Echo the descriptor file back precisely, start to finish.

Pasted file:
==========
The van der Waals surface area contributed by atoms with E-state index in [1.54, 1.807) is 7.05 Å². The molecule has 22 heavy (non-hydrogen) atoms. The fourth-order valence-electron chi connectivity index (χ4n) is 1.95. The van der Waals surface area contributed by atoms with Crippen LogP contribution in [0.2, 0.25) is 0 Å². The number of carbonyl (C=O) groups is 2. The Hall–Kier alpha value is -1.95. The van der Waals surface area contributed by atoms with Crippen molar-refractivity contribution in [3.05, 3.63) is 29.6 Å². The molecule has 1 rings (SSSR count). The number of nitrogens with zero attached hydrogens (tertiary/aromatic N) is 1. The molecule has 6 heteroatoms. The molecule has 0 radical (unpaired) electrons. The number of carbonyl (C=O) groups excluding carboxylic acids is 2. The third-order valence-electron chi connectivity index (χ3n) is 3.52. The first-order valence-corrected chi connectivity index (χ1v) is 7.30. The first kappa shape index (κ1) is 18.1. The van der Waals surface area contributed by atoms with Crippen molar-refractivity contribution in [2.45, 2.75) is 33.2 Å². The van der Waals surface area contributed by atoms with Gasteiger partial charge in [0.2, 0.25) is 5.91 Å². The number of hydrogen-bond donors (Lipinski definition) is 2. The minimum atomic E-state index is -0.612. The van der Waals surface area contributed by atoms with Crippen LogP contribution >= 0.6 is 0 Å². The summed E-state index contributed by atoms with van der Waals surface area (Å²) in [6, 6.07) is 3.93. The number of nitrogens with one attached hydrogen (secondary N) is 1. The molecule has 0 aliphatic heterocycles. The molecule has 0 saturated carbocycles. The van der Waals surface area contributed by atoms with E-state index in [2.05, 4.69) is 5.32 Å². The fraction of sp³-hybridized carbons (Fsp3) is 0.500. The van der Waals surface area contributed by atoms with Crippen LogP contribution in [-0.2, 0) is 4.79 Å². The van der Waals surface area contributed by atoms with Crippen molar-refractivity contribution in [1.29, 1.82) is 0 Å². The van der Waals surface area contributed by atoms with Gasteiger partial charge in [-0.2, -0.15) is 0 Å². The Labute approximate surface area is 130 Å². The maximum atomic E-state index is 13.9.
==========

The van der Waals surface area contributed by atoms with E-state index in [1.54, 1.807) is 7.05 Å². The molecule has 22 heavy (non-hydrogen) atoms. The fourth-order valence-electron chi connectivity index (χ4n) is 1.95. The van der Waals surface area contributed by atoms with Crippen LogP contribution in [0.2, 0.25) is 0 Å². The number of carbonyl (C=O) groups is 2. The Hall–Kier alpha value is -1.95. The van der Waals surface area contributed by atoms with Crippen molar-refractivity contribution in [3.05, 3.63) is 29.6 Å². The molecule has 1 rings (SSSR count). The number of nitrogens with zero attached hydrogens (tertiary/aromatic N) is 1. The molecule has 6 heteroatoms. The molecule has 0 radical (unpaired) electrons. The number of carbonyl (C=O) groups excluding carboxylic acids is 2. The third-order valence-electron chi connectivity index (χ3n) is 3.52. The first-order valence-corrected chi connectivity index (χ1v) is 7.30. The first kappa shape index (κ1) is 18.1. The van der Waals surface area contributed by atoms with Crippen molar-refractivity contribution in [2.45, 2.75) is 33.2 Å². The van der Waals surface area contributed by atoms with Gasteiger partial charge in [0.2, 0.25) is 5.91 Å². The number of hydrogen-bond donors (Lipinski definition) is 2. The minimum atomic E-state index is -0.612. The van der Waals surface area contributed by atoms with Crippen LogP contribution >= 0.6 is 0 Å². The summed E-state index contributed by atoms with van der Waals surface area (Å²) in [6, 6.07) is 3.93. The number of nitrogens with one attached hydrogen (secondary N) is 1. The molecule has 0 aliphatic heterocycles. The molecule has 0 saturated carbocycles. The van der Waals surface area contributed by atoms with E-state index in [2.05, 4.69) is 5.32 Å². The fraction of sp³-hybridized carbons (Fsp3) is 0.500. The van der Waals surface area contributed by atoms with Crippen LogP contribution in [-0.2, 0) is 4.79 Å². The van der Waals surface area contributed by atoms with Crippen molar-refractivity contribution in [1.29, 1.82) is 0 Å². The van der Waals surface area contributed by atoms with Gasteiger partial charge in [-0.2, -0.15) is 0 Å². The Labute approximate surface area is 130 Å². The maximum atomic E-state index is 13.9.